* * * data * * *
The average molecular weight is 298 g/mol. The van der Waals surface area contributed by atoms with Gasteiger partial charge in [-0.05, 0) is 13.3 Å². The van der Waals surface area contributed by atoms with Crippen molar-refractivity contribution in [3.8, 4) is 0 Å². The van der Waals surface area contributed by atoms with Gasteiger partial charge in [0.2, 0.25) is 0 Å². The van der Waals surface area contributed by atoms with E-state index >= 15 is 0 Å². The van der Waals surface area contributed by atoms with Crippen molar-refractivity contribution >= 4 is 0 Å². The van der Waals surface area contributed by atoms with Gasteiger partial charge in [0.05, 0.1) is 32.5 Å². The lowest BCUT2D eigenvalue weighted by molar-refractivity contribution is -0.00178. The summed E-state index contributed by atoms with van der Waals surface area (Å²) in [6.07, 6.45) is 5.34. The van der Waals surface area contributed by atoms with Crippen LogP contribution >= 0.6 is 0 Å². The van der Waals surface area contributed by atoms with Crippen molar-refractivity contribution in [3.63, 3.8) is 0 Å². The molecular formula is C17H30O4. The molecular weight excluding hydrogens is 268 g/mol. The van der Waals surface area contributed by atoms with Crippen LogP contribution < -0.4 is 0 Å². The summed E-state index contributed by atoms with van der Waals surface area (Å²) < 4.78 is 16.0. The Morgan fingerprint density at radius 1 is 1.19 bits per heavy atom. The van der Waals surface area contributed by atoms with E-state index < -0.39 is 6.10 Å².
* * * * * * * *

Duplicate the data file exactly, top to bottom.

The average molecular weight is 298 g/mol. The van der Waals surface area contributed by atoms with Gasteiger partial charge in [-0.05, 0) is 13.3 Å². The van der Waals surface area contributed by atoms with Crippen molar-refractivity contribution in [3.8, 4) is 0 Å². The van der Waals surface area contributed by atoms with Gasteiger partial charge in [0.2, 0.25) is 0 Å². The van der Waals surface area contributed by atoms with E-state index >= 15 is 0 Å². The van der Waals surface area contributed by atoms with Crippen molar-refractivity contribution >= 4 is 0 Å². The van der Waals surface area contributed by atoms with Gasteiger partial charge in [0.05, 0.1) is 32.5 Å². The lowest BCUT2D eigenvalue weighted by molar-refractivity contribution is -0.00178. The summed E-state index contributed by atoms with van der Waals surface area (Å²) in [6.07, 6.45) is 5.34. The van der Waals surface area contributed by atoms with Crippen LogP contribution >= 0.6 is 0 Å². The van der Waals surface area contributed by atoms with Crippen molar-refractivity contribution in [3.63, 3.8) is 0 Å². The molecular formula is C17H30O4. The molecular weight excluding hydrogens is 268 g/mol. The van der Waals surface area contributed by atoms with Crippen LogP contribution < -0.4 is 0 Å². The summed E-state index contributed by atoms with van der Waals surface area (Å²) < 4.78 is 16.0. The Morgan fingerprint density at radius 1 is 1.19 bits per heavy atom. The van der Waals surface area contributed by atoms with E-state index < -0.39 is 6.10 Å².